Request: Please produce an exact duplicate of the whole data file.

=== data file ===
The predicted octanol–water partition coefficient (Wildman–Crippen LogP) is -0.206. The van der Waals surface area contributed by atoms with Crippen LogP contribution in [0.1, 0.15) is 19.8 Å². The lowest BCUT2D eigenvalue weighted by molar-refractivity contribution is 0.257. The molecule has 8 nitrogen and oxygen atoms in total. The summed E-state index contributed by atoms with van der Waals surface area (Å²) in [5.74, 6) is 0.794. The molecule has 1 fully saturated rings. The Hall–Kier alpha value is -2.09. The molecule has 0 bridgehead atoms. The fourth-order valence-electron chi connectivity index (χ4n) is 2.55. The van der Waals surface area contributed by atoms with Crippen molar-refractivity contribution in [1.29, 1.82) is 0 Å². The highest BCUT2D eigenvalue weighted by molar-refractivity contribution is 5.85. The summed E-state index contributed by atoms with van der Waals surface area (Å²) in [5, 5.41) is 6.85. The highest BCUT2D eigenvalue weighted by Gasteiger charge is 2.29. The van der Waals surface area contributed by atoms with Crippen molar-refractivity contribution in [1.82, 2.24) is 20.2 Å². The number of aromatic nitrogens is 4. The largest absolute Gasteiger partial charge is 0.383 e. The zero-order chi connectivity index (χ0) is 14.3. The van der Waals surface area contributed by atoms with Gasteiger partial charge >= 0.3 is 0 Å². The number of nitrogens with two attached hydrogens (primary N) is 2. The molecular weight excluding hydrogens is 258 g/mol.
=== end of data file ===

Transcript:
The predicted octanol–water partition coefficient (Wildman–Crippen LogP) is -0.206. The van der Waals surface area contributed by atoms with Crippen LogP contribution in [0.1, 0.15) is 19.8 Å². The lowest BCUT2D eigenvalue weighted by molar-refractivity contribution is 0.257. The molecule has 8 nitrogen and oxygen atoms in total. The summed E-state index contributed by atoms with van der Waals surface area (Å²) in [5.74, 6) is 0.794. The molecule has 1 fully saturated rings. The Hall–Kier alpha value is -2.09. The molecule has 0 bridgehead atoms. The fourth-order valence-electron chi connectivity index (χ4n) is 2.55. The van der Waals surface area contributed by atoms with Crippen molar-refractivity contribution in [1.29, 1.82) is 0 Å². The highest BCUT2D eigenvalue weighted by molar-refractivity contribution is 5.85. The summed E-state index contributed by atoms with van der Waals surface area (Å²) in [5, 5.41) is 6.85. The highest BCUT2D eigenvalue weighted by Gasteiger charge is 2.29. The van der Waals surface area contributed by atoms with Crippen molar-refractivity contribution in [1.82, 2.24) is 20.2 Å². The number of aromatic nitrogens is 4. The largest absolute Gasteiger partial charge is 0.383 e. The zero-order chi connectivity index (χ0) is 14.3. The van der Waals surface area contributed by atoms with Gasteiger partial charge >= 0.3 is 0 Å². The number of nitrogens with two attached hydrogens (primary N) is 2. The molecular weight excluding hydrogens is 258 g/mol.